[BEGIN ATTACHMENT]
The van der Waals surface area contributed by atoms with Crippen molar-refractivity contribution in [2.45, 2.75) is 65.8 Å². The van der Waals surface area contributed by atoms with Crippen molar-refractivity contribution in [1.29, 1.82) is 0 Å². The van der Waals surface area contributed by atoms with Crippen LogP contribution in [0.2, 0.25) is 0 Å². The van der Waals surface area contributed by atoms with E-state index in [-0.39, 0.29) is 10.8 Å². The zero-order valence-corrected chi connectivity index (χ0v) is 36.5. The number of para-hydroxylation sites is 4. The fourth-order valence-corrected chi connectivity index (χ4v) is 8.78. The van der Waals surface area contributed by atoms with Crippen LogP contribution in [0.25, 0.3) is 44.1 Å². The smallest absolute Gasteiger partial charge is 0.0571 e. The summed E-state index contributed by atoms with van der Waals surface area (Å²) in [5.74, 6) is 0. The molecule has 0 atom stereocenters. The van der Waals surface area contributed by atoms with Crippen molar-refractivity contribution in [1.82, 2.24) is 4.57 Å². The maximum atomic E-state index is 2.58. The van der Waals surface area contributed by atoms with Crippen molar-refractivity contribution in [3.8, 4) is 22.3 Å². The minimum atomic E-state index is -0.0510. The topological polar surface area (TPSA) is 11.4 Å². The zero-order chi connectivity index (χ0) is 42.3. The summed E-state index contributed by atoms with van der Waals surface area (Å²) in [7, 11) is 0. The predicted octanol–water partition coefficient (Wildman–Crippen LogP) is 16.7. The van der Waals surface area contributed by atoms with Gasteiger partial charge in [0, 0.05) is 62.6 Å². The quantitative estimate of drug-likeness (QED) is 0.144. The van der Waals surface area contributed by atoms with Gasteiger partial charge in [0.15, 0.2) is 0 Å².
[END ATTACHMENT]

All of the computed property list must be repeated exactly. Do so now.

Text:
The van der Waals surface area contributed by atoms with Crippen molar-refractivity contribution in [2.45, 2.75) is 65.8 Å². The van der Waals surface area contributed by atoms with Crippen molar-refractivity contribution in [1.29, 1.82) is 0 Å². The van der Waals surface area contributed by atoms with Crippen LogP contribution in [0.2, 0.25) is 0 Å². The van der Waals surface area contributed by atoms with E-state index in [-0.39, 0.29) is 10.8 Å². The zero-order valence-corrected chi connectivity index (χ0v) is 36.5. The number of para-hydroxylation sites is 4. The fourth-order valence-corrected chi connectivity index (χ4v) is 8.78. The van der Waals surface area contributed by atoms with Crippen LogP contribution in [0.25, 0.3) is 44.1 Å². The smallest absolute Gasteiger partial charge is 0.0571 e. The summed E-state index contributed by atoms with van der Waals surface area (Å²) in [5.74, 6) is 0. The molecule has 0 atom stereocenters. The van der Waals surface area contributed by atoms with Crippen molar-refractivity contribution in [1.82, 2.24) is 4.57 Å². The maximum atomic E-state index is 2.58. The van der Waals surface area contributed by atoms with Crippen molar-refractivity contribution in [3.8, 4) is 22.3 Å². The minimum atomic E-state index is -0.0510. The topological polar surface area (TPSA) is 11.4 Å². The zero-order chi connectivity index (χ0) is 42.3. The summed E-state index contributed by atoms with van der Waals surface area (Å²) in [7, 11) is 0. The predicted octanol–water partition coefficient (Wildman–Crippen LogP) is 16.7. The van der Waals surface area contributed by atoms with Gasteiger partial charge in [0, 0.05) is 62.6 Å². The quantitative estimate of drug-likeness (QED) is 0.144. The van der Waals surface area contributed by atoms with Gasteiger partial charge in [0.15, 0.2) is 0 Å².